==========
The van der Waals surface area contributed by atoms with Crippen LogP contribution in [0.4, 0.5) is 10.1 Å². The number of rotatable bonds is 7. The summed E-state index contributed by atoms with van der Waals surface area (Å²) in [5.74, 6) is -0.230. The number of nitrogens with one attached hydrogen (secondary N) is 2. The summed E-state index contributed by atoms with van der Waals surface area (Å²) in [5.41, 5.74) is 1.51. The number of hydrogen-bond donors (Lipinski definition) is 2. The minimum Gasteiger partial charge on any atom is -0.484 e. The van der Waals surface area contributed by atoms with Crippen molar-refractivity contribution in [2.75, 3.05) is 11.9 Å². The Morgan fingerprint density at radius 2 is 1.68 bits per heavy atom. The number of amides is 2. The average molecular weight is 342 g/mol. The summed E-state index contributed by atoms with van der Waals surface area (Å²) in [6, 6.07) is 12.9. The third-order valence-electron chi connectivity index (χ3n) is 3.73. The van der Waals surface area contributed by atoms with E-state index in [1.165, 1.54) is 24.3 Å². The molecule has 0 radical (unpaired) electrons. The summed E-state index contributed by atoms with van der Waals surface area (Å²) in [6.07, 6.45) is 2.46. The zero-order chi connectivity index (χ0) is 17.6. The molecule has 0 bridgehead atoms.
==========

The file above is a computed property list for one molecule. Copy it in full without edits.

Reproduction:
The van der Waals surface area contributed by atoms with Crippen LogP contribution in [0.4, 0.5) is 10.1 Å². The number of rotatable bonds is 7. The summed E-state index contributed by atoms with van der Waals surface area (Å²) in [5.74, 6) is -0.230. The number of nitrogens with one attached hydrogen (secondary N) is 2. The summed E-state index contributed by atoms with van der Waals surface area (Å²) in [5.41, 5.74) is 1.51. The number of hydrogen-bond donors (Lipinski definition) is 2. The minimum Gasteiger partial charge on any atom is -0.484 e. The van der Waals surface area contributed by atoms with Crippen molar-refractivity contribution in [2.75, 3.05) is 11.9 Å². The Morgan fingerprint density at radius 2 is 1.68 bits per heavy atom. The number of amides is 2. The average molecular weight is 342 g/mol. The summed E-state index contributed by atoms with van der Waals surface area (Å²) in [6, 6.07) is 12.9. The third-order valence-electron chi connectivity index (χ3n) is 3.73. The van der Waals surface area contributed by atoms with E-state index in [1.165, 1.54) is 24.3 Å². The molecule has 0 radical (unpaired) electrons. The summed E-state index contributed by atoms with van der Waals surface area (Å²) in [6.07, 6.45) is 2.46. The zero-order chi connectivity index (χ0) is 17.6. The molecule has 0 bridgehead atoms.